The Church of Jesus Christ of Latter-day Saints' first Japan Mission closed in 1924, after twenty-three years of effort and sacrifice on the part of missionaries and Church members, as the First Presidency believed that missionary efforts could be more effectively spent elsewhere. Because the Church is growing rapidly in Japan today, students of Asian mission history often wonder why the Church is successful now, since the early mission failed.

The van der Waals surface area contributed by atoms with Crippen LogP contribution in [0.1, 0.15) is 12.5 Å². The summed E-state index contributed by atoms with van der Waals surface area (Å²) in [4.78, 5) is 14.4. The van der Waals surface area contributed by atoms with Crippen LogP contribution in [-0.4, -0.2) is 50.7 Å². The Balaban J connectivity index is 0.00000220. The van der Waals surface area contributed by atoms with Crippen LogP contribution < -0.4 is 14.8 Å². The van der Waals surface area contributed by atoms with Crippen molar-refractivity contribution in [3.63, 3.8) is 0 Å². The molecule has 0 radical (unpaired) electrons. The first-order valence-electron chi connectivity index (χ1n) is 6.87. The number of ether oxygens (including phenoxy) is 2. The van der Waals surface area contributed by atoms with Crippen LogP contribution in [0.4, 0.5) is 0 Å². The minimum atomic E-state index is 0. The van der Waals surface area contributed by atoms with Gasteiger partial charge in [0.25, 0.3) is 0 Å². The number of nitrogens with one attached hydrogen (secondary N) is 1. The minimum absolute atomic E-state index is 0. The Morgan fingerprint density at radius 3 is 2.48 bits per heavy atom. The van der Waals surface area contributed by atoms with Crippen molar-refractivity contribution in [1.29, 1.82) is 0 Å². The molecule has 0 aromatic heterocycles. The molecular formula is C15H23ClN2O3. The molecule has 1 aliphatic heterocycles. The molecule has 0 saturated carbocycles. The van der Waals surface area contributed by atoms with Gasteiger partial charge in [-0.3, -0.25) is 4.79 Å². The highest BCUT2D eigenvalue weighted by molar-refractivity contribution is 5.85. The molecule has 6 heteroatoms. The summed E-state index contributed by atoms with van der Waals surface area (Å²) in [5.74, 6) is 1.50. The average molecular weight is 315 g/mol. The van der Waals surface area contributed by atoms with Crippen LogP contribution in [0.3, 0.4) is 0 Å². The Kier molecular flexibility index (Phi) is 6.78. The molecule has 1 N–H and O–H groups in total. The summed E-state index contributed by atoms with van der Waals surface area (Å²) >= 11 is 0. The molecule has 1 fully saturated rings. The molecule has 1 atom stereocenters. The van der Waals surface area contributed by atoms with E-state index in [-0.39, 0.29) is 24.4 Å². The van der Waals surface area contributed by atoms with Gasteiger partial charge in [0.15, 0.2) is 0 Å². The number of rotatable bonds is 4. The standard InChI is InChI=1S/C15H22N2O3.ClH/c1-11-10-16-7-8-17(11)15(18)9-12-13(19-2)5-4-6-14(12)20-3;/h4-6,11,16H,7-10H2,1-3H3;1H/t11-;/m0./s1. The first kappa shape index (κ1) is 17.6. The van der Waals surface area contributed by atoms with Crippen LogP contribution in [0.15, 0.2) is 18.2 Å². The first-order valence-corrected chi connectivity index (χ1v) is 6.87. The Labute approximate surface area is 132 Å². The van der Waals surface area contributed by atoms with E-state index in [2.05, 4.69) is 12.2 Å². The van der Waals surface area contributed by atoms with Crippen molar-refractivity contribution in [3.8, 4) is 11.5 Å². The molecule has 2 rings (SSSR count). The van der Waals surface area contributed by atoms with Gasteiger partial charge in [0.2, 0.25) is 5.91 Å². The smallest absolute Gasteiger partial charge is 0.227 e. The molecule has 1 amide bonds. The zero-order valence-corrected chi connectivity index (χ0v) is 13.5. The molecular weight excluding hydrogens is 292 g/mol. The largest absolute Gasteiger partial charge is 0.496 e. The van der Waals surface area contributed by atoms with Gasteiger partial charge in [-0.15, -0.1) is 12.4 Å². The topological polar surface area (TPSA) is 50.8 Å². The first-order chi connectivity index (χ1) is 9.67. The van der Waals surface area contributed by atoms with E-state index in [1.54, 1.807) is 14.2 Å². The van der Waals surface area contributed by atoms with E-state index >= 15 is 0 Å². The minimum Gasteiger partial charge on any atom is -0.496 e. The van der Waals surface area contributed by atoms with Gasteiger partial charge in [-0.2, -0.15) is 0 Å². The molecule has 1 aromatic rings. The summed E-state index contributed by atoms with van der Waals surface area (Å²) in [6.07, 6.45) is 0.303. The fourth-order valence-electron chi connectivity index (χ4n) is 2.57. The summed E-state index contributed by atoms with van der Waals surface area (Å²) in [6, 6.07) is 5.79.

The early missionaries faced cultural and language difficulties; even Heber J. Grant admitted the language was difficult to learn. Many Japanese investigators were mainly interested in learning English rather than joining Mormonism, and they had a strong sense of family identity that made them wary of joining outsiders. A new American immigration law passed in 1924 prohibiting Asians from immigrating to the US was seen as insulting to Japan, and sparked severe anti-American feeling. Nevertheless, the mission did produce some lasting contributions and a few converts were brought into the Church who remained faithful until the work was recommenced following World War II.